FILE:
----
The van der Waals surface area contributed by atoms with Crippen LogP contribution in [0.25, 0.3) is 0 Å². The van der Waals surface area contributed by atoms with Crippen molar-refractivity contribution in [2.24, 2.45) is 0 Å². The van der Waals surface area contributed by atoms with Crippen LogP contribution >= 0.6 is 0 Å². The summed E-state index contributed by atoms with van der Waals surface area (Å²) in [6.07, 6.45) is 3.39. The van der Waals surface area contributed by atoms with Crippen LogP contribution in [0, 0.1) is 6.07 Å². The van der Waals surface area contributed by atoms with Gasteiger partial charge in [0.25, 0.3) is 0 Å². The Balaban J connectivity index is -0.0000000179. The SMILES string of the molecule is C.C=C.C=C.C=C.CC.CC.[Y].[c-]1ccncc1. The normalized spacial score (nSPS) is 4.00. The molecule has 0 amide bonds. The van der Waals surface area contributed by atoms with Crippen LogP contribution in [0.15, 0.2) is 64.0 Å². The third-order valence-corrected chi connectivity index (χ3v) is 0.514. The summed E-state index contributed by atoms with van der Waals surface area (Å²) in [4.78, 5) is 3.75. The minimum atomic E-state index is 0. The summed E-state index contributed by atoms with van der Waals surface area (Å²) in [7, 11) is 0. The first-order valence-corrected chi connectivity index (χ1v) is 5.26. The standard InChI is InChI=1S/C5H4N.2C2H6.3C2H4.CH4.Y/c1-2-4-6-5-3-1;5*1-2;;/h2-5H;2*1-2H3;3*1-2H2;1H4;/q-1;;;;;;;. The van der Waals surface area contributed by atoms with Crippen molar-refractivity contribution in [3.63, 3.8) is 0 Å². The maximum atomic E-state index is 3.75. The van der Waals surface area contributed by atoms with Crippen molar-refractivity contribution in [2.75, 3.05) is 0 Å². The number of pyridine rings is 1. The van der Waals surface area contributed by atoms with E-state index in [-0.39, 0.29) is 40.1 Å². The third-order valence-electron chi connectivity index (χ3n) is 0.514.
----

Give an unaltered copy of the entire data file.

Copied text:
The van der Waals surface area contributed by atoms with Crippen LogP contribution in [0.25, 0.3) is 0 Å². The van der Waals surface area contributed by atoms with Crippen molar-refractivity contribution in [2.24, 2.45) is 0 Å². The van der Waals surface area contributed by atoms with Crippen LogP contribution >= 0.6 is 0 Å². The summed E-state index contributed by atoms with van der Waals surface area (Å²) in [6.07, 6.45) is 3.39. The van der Waals surface area contributed by atoms with Crippen LogP contribution in [0, 0.1) is 6.07 Å². The van der Waals surface area contributed by atoms with Gasteiger partial charge in [0.25, 0.3) is 0 Å². The Balaban J connectivity index is -0.0000000179. The SMILES string of the molecule is C.C=C.C=C.C=C.CC.CC.[Y].[c-]1ccncc1. The normalized spacial score (nSPS) is 4.00. The molecule has 0 amide bonds. The van der Waals surface area contributed by atoms with Crippen LogP contribution in [0.15, 0.2) is 64.0 Å². The third-order valence-corrected chi connectivity index (χ3v) is 0.514. The summed E-state index contributed by atoms with van der Waals surface area (Å²) in [4.78, 5) is 3.75. The minimum atomic E-state index is 0. The summed E-state index contributed by atoms with van der Waals surface area (Å²) in [7, 11) is 0. The first-order valence-corrected chi connectivity index (χ1v) is 5.26. The standard InChI is InChI=1S/C5H4N.2C2H6.3C2H4.CH4.Y/c1-2-4-6-5-3-1;5*1-2;;/h2-5H;2*1-2H3;3*1-2H2;1H4;/q-1;;;;;;;. The van der Waals surface area contributed by atoms with Crippen molar-refractivity contribution in [3.63, 3.8) is 0 Å². The maximum atomic E-state index is 3.75. The van der Waals surface area contributed by atoms with Crippen molar-refractivity contribution in [2.75, 3.05) is 0 Å². The number of pyridine rings is 1. The van der Waals surface area contributed by atoms with E-state index in [-0.39, 0.29) is 40.1 Å². The third-order valence-electron chi connectivity index (χ3n) is 0.514.